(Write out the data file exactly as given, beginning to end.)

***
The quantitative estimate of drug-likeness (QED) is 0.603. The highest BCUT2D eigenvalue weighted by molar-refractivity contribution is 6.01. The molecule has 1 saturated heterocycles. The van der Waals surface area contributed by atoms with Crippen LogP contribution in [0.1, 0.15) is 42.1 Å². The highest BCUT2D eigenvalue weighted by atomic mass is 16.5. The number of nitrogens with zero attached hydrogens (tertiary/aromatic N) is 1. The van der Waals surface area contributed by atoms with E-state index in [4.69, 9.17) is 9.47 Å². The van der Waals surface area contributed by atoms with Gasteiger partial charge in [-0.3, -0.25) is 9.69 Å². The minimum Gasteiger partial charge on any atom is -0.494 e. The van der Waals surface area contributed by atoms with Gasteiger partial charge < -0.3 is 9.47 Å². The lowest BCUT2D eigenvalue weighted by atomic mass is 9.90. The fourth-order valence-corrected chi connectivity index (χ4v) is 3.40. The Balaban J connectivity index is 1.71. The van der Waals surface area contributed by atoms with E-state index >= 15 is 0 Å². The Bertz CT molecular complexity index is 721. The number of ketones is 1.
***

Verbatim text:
The quantitative estimate of drug-likeness (QED) is 0.603. The highest BCUT2D eigenvalue weighted by molar-refractivity contribution is 6.01. The molecule has 1 saturated heterocycles. The van der Waals surface area contributed by atoms with Crippen LogP contribution in [0.1, 0.15) is 42.1 Å². The highest BCUT2D eigenvalue weighted by atomic mass is 16.5. The number of nitrogens with zero attached hydrogens (tertiary/aromatic N) is 1. The van der Waals surface area contributed by atoms with E-state index in [4.69, 9.17) is 9.47 Å². The van der Waals surface area contributed by atoms with Gasteiger partial charge in [-0.3, -0.25) is 9.69 Å². The minimum Gasteiger partial charge on any atom is -0.494 e. The van der Waals surface area contributed by atoms with Gasteiger partial charge < -0.3 is 9.47 Å². The lowest BCUT2D eigenvalue weighted by atomic mass is 9.90. The fourth-order valence-corrected chi connectivity index (χ4v) is 3.40. The Balaban J connectivity index is 1.71. The van der Waals surface area contributed by atoms with E-state index >= 15 is 0 Å². The Bertz CT molecular complexity index is 721. The number of ketones is 1.